U.S. Indicts 4 in College Spam Scheme
- Students as Taliban Helpers?
- Block That Spam
- Quick Takes: Outreach to Latino Students, Myers U. in Financial Danger, Salisbury Drops SAT, Dallas Student Linked to Taliban Supporters, Dalkey's New Home, Berkeley Restricts Study in Israel, Cheating Scandal at Columbia, North Dakota Fires Back
- Quick Takes: 10 Indicted in Cash-for-Grades Scheme, Scrutiny for Lender, Athletics Spending Questioned, Mugabe Loses Degree, Israel Renews Science Ties to Europe
- Return to Sender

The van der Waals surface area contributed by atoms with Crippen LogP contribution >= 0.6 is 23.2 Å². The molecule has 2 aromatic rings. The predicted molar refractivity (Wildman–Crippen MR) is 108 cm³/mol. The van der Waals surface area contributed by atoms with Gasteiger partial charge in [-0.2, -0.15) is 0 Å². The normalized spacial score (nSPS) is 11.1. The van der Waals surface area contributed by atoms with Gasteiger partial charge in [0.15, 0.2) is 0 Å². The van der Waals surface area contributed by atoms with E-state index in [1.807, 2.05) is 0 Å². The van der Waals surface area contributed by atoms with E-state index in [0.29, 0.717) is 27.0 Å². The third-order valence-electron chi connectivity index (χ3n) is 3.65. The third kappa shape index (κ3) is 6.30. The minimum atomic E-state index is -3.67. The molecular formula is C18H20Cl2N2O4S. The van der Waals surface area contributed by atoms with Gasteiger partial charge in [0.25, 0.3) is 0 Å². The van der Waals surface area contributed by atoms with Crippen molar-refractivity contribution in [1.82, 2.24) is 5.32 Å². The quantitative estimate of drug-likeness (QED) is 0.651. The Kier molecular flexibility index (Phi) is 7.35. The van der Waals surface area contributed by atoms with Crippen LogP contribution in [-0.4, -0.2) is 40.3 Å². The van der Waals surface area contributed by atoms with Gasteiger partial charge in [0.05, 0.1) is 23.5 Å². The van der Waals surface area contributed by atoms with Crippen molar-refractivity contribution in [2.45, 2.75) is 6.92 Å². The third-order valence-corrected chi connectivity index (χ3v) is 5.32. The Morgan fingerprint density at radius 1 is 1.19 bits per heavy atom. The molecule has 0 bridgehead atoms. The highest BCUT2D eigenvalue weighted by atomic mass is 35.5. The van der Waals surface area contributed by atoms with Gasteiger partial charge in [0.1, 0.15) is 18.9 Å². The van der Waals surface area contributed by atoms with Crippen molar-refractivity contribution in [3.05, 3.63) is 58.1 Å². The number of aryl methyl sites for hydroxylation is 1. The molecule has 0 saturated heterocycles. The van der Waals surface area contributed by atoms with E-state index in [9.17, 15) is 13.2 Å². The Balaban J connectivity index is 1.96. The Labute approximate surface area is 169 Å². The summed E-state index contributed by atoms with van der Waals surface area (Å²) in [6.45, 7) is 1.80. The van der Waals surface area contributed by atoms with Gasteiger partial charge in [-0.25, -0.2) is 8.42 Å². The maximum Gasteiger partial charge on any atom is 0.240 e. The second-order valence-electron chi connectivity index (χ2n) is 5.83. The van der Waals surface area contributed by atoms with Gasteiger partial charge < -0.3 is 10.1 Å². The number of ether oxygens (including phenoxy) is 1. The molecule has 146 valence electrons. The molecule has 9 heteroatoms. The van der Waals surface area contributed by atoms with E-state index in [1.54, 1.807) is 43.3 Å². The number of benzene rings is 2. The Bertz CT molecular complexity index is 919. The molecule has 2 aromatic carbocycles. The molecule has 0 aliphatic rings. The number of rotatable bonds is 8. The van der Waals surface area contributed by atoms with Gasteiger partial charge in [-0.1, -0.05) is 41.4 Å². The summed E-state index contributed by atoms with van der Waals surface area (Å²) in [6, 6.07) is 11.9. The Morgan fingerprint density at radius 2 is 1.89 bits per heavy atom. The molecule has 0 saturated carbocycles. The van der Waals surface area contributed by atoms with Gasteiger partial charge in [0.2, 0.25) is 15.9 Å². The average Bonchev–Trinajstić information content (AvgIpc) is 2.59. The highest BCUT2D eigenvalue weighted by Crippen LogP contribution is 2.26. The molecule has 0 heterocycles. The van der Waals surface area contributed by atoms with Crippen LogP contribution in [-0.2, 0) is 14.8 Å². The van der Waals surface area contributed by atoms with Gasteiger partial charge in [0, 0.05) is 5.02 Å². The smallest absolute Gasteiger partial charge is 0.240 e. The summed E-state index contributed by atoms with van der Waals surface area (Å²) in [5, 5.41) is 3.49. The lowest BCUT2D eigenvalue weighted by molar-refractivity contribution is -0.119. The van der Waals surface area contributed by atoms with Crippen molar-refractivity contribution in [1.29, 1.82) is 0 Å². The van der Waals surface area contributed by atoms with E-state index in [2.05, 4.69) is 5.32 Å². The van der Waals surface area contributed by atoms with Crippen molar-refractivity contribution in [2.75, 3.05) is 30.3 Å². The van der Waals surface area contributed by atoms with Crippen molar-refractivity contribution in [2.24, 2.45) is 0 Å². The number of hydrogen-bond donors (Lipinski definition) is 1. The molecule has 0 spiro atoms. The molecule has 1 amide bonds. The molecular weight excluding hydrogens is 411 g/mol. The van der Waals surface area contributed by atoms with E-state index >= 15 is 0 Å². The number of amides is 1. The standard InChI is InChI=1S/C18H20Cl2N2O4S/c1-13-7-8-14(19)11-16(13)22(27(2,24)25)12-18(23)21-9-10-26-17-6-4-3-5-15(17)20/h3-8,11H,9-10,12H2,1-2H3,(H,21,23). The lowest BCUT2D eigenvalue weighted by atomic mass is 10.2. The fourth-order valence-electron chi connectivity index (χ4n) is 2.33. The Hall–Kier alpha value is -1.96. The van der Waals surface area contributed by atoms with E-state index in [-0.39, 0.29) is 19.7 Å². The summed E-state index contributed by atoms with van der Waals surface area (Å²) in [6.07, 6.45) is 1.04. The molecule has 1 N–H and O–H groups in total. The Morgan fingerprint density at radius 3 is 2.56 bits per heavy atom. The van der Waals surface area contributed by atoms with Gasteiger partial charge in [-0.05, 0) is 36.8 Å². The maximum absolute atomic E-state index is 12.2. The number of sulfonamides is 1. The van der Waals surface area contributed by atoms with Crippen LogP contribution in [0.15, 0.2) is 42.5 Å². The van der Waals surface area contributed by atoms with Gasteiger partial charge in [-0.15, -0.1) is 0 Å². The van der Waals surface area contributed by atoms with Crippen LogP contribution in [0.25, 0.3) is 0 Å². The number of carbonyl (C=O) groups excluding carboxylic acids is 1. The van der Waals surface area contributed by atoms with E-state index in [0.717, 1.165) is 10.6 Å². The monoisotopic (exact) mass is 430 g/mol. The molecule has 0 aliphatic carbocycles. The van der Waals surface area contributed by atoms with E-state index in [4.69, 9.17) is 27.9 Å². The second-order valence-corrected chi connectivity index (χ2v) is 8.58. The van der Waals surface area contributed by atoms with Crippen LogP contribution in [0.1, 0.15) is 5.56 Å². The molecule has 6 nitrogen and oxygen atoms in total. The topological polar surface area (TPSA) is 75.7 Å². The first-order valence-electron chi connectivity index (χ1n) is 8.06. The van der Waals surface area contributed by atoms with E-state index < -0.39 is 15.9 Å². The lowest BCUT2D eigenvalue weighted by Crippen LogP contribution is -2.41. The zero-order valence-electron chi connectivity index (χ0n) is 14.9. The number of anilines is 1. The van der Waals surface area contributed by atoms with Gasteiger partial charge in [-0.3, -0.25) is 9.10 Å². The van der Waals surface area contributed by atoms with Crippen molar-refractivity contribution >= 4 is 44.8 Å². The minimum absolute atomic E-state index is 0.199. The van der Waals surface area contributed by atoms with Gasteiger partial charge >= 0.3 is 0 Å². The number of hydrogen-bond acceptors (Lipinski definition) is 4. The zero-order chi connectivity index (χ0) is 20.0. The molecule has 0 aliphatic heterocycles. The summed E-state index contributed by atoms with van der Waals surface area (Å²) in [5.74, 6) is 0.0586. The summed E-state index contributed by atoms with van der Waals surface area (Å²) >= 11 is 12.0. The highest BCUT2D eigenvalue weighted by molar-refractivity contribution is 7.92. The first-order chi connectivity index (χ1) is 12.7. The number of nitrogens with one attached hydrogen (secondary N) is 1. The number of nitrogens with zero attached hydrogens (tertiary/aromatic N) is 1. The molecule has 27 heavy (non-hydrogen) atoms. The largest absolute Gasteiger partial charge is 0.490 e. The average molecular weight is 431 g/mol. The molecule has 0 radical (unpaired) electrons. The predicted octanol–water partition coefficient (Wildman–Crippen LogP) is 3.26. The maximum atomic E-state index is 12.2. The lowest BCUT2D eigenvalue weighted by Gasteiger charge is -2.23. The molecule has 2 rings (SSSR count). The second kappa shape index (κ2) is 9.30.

The U.S. Justice Department has indicted several men for their alleged involvement in a broad scheme in which thousands of colleges were bombarded with spam e-mail used to sell millions of dollars of products to their students, the U.S. attorney for the Western District of Missouri announced Wednesday. The indictment alleges that Osmaan Shah, a student at the University of Missouri at Columbia, and his brother, Amir Ahmad Shah, used Missouri's campus network to launch programs that extracted millions of student e-mail addresses from more than 2,000 colleges nationally. They then used the database of student e-mail addresses to send spam that generated more than $4 million in sales of various products. The indictment charges that the men misled students at the various colleges into thinking that they were getting e-mails from campus officials, and cost the colleges and universities that received the spam significant dollar amounts to combat it.